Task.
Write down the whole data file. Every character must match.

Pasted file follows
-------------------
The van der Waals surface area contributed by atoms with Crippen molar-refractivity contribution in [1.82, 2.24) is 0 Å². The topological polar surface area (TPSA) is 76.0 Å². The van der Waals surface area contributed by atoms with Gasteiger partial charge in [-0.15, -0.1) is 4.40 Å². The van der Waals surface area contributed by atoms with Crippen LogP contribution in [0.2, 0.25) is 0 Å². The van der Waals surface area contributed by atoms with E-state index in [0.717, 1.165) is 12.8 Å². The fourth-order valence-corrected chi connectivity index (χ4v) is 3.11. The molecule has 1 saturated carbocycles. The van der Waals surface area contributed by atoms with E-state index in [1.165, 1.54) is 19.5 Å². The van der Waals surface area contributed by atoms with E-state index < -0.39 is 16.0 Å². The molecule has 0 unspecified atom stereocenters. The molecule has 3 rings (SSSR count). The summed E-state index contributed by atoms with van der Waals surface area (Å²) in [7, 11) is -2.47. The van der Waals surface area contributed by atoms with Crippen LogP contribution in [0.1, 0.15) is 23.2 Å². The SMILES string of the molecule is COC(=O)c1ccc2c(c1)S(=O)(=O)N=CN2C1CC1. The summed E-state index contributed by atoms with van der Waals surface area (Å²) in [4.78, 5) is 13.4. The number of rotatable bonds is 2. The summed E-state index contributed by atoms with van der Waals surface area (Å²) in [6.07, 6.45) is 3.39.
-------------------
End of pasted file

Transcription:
The van der Waals surface area contributed by atoms with Crippen molar-refractivity contribution in [1.82, 2.24) is 0 Å². The topological polar surface area (TPSA) is 76.0 Å². The van der Waals surface area contributed by atoms with Gasteiger partial charge in [-0.15, -0.1) is 4.40 Å². The van der Waals surface area contributed by atoms with Crippen LogP contribution in [0.2, 0.25) is 0 Å². The van der Waals surface area contributed by atoms with E-state index in [0.717, 1.165) is 12.8 Å². The fourth-order valence-corrected chi connectivity index (χ4v) is 3.11. The molecule has 1 saturated carbocycles. The van der Waals surface area contributed by atoms with E-state index in [1.165, 1.54) is 19.5 Å². The van der Waals surface area contributed by atoms with E-state index < -0.39 is 16.0 Å². The molecule has 0 unspecified atom stereocenters. The molecule has 3 rings (SSSR count). The summed E-state index contributed by atoms with van der Waals surface area (Å²) in [7, 11) is -2.47. The van der Waals surface area contributed by atoms with Crippen LogP contribution in [0.1, 0.15) is 23.2 Å². The SMILES string of the molecule is COC(=O)c1ccc2c(c1)S(=O)(=O)N=CN2C1CC1. The summed E-state index contributed by atoms with van der Waals surface area (Å²) in [4.78, 5) is 13.4. The number of rotatable bonds is 2. The summed E-state index contributed by atoms with van der Waals surface area (Å²) in [6.07, 6.45) is 3.39.